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A rare, genetic or acquired, cerebral malformation characterized by an intracerebral fluid-filled cyst or cavity with or without communication between the ventricle and subarachnoid space. Clinical manifestations depend on location and severity and may include hemiparesis, seizures, intellectual disability, and dystonia.
ORPHA:2940Classification level: Disorder
Point prevalence of acquired and genetic forms is unknown. However, birth prevalence of porencephaly is estimated at 1/19,000 in Japan and 1/28,500 in the USA.
Porencephaly may manifest before or after birth. The cysts or cavities can be located anywhere within the cerebral parenchyma and are typically lined by smooth walls and surrounded by an atrophic cortex. The clinical picture is highly variable, even within affected families, with severe cases presenting major disability to mild cases with only slight, or even undetected, neurological involvement. The main clinical manifestations include hypotonia, microcephaly, spastic hemiparesis or quadriparesis, seizures, and global developmental delay. Intellectual disability is also a common finding and ranges from very mild to severe.
Prenatal- and postnatally-acquired cysts (acquired porencephaly) may be due to a number of causes including hemorrhage, local damage from ischemia or traumatic brain injury. Mutations in the COL4A1 (13q34) and COL4A2 (13q34) genes have been identified in familial (Familial porencephaly) and de novo cases. In these genetic cases, porencephaly results from antenatal or perinatal hemorrhage and is often associated with other brain abnormalities (bilateral white matter changes, calcifications, microbleeds) and ocular involvement (congenital cataract, retinal arterial tortuosity).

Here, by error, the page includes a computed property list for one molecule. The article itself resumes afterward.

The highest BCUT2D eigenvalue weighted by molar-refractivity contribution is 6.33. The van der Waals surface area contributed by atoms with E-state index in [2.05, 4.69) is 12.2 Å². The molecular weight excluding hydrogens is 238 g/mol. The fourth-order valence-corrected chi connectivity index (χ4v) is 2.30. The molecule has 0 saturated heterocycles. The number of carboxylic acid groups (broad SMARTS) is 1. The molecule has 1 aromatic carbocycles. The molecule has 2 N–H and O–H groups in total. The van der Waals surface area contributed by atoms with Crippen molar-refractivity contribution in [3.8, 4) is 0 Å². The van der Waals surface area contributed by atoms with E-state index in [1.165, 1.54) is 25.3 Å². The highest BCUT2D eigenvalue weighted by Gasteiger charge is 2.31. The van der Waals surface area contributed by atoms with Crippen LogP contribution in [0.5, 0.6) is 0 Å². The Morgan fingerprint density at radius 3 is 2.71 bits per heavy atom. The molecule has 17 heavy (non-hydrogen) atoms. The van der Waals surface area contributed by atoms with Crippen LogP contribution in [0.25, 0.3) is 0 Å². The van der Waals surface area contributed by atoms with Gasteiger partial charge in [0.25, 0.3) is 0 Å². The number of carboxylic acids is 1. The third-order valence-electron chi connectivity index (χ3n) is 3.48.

The diagnosis is suspected based on the clinical manifestations and is confirmed radiologically by computed tomography (CT), magnetic resonance imaging (MRI), or ultrasonography showing characteristic intracerebral lesions. Cysts or cavities are well demarcated, contain cerebrospinal fluid and do not show contrast enhancement.
Differential diagnoses include arachnoid cyst, schizencephaly, ependymal cyst, encephalomalacia, hydranencephaly, and other COL4A1 or COL4A2 related diseases, including childhood stroke, CADASIL and retinal vasculopathy with cerebral leukodystrophy.
Ultrasonography may detect porencephaly prenatally after the 30th week of gestation.
The pattern of inheritance for familial porencephaly is autosomal dominant. Genetic counseling should inform parents of the 50% risk of transmission for future offspring. Occasionally, genetic cases arise de novo.
Management and treatment
No specific treatment is available for porencephaly. Treatment is therefore symptomatic and supportive and may include physical therapy, speech therapy, and anticonvulsant medication to treat seizures.
Prognosis is variable and depends on the site and extent of the lesion.